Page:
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Bullish Patterns
Long Calls
Bull Call Spread
Bull Put Spread
Call Backspread
Long Call Ratio Spread
Naked Put
Synthetic Long Stock
The Collar
Covered Calls
Synthetic Long Call
Synthetic Short Put
Covered Straddle
Covered Strangle
Married Put
Protective Put

Bearish Patterns
Long Puts
Bear Put Spread
Bear Call Spread
Put Backspread
Long Put Ratio Spread
Naked Calls
Synthetic Short Stock
Synthetic Short Stock (split strikes)
Covered Put
Protective Call
Synthetic Short Call
Synthetic Long Put

Long Volatility
Long Straddle
Long Strangle
Short Call Butterfly
Short Put Butterfly
Short Iron Butterfly
Short Call Condor
Short Put Condor
Short Iron Condor
Long Guts
Strip
Strap
Short Call Ladder
Short Put Ladder
Long Call Synthetic Straddle
Long Put Synthetic Straddle

Short Volatility
Short Straddle
Short Strangle
Long Call Butterfly
Long Put Butterfly
Long Iron Butterfly
Long Call Condor
Long Put Condor
Long Iron Condor
Short Guts
Long Call Ladder
Long Put Ladder
Call Ratio Spread
Short Call Ratio Spread
Put Ratio Spread
Short Put Ratio Spread
Ratio Call Write
Ratio Put Write
Short Call Synthetic Straddle
Short Put Synthetic Straddle
Variable Ratio Write

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Short Put Ladder

Risk: limited
Reward: limited but very big

General Description
Entering a short put ladder entails buying (1) lower strike put, buying (1) middle strike put and selling (1) higher strike put (same expiration month). It's essentially a bull put spread with an additional long put at a lower strike.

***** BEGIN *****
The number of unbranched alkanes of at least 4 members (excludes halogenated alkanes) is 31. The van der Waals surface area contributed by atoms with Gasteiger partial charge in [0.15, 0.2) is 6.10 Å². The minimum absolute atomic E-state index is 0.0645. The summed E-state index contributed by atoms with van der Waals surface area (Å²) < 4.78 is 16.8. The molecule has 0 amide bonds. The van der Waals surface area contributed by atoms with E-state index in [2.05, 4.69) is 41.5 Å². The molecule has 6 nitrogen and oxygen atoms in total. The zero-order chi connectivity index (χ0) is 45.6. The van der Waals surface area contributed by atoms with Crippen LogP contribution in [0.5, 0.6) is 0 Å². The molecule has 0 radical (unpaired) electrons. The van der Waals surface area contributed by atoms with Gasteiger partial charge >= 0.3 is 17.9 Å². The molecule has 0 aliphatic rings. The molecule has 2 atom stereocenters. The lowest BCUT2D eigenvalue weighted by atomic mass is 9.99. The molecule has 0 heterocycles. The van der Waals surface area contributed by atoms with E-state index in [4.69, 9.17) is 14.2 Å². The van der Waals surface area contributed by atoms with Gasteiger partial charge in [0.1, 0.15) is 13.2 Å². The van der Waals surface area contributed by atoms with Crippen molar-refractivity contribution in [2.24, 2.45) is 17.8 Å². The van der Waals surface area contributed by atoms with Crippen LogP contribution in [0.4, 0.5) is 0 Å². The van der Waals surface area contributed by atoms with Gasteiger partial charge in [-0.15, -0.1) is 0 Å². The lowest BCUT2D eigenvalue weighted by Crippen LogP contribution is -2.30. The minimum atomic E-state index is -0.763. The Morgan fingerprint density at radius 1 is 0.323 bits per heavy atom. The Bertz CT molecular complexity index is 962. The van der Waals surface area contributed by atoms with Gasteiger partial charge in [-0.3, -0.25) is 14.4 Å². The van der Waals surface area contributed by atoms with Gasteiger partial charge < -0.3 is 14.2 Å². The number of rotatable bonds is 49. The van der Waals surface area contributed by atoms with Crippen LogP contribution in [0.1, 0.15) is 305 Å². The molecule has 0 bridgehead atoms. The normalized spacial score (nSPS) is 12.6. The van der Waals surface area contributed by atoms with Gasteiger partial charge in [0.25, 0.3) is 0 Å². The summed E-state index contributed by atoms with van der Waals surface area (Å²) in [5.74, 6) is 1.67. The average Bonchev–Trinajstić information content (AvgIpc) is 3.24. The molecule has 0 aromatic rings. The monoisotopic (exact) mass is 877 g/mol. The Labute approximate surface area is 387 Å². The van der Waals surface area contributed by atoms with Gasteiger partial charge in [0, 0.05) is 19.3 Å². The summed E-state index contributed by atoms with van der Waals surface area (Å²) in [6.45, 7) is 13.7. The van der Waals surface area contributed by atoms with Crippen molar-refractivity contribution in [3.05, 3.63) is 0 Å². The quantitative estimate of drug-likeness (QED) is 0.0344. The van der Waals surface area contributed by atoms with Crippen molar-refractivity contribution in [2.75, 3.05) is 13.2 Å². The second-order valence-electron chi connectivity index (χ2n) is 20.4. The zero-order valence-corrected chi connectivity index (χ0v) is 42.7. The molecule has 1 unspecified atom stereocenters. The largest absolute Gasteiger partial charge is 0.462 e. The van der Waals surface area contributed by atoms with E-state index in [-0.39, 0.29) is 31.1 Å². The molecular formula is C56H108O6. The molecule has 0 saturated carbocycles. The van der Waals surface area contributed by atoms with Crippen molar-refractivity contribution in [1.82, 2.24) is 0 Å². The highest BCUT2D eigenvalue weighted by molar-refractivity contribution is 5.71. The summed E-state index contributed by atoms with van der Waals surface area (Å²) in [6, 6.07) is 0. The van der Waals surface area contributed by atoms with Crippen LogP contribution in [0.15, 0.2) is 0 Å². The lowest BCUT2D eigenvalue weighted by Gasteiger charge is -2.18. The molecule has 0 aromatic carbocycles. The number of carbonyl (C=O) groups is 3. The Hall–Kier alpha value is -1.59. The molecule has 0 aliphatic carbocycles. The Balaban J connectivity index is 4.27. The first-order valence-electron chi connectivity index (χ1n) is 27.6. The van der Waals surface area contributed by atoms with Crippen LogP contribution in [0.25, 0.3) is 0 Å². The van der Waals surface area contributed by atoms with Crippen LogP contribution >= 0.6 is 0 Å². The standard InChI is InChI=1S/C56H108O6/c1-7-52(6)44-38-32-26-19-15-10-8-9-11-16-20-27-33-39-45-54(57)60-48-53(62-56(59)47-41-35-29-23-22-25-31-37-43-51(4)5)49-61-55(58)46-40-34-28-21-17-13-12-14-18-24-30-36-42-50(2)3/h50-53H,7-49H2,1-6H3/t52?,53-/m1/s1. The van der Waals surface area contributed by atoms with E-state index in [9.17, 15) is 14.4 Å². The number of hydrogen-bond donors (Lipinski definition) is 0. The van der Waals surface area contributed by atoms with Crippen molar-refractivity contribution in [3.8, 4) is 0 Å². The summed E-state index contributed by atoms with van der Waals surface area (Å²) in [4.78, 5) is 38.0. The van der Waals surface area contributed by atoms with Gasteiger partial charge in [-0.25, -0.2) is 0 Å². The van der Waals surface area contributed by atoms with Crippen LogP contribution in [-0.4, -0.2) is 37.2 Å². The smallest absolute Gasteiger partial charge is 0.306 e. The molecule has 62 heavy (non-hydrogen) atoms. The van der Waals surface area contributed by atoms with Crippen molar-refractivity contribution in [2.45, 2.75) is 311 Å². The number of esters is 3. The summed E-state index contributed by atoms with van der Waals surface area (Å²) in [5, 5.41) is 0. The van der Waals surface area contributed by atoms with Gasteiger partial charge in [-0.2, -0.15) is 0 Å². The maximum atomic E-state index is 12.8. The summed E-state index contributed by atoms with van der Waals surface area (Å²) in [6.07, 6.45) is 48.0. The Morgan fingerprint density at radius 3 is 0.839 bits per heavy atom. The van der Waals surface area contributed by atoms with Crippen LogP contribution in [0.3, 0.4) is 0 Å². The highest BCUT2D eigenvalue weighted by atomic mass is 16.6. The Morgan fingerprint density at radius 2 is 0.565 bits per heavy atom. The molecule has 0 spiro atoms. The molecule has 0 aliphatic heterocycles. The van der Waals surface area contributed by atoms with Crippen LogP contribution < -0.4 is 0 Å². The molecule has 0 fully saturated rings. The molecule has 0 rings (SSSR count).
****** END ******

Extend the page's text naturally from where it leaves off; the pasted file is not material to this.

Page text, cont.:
(draw a short put ladder risk diagram here)

The Thinking
Your analysis tells you a big move is coming, and you favor the downside. You enter a bull put spread which has limited profit potential to the upside, and then buy an extra put that has virtually unlimited profit potential to the downside (the stock can't go below 0). If the stock rallies above the highest strike, you'll profit (the gain from the bull put spread will be greater than the loss from the long put). But ideally the stock tanks, and your profit from the long put more than makes up for the loss of the bull put spread.

Example
XYZ is at $55. Your research says a big move is coming, and you favor the downside because the overall market is moving in that direction. You enter a bull put spread by selling (1) 60 put for $7.00 and buying (1) 55 put for $3.00. Then you buy (1) 50 put for $1.00. The entire trade is initiated with a net credit of $3.00.

Above $60 (the highest strike), all puts expire worthless, and your profit is the net credit received when the trade was initiated.

Below $50 (the lowest strike), all puts expire in-the-money. The profit from one of your long put legs will be canceled out by the loss from your short put, and then the remaining long put will increase in value point-for-point with the stock. For example, at $45, the 60 put will be worth $15.00 ($8.00 loss), the 55 put will be worth $10.00 ($7.00 profit) and the 50 put will be worth $5.00 ($4.00 profit). The net is a $3.00 profit.

Between the two lower strikes ($50 and $55), the max loss is suffered. That’s where the profit from the short put will not be enough to offset the loss from the two long puts. For example, at $55, the 60 put will be worth $5.00 ($2.00 profit), the long puts will expire worthless ($3.00 loss on the 55, $1.00 loss on the 50). The net of this is a $2.00 loss.

The PL chart below graphically shows where this trade will be profitable and at a loss.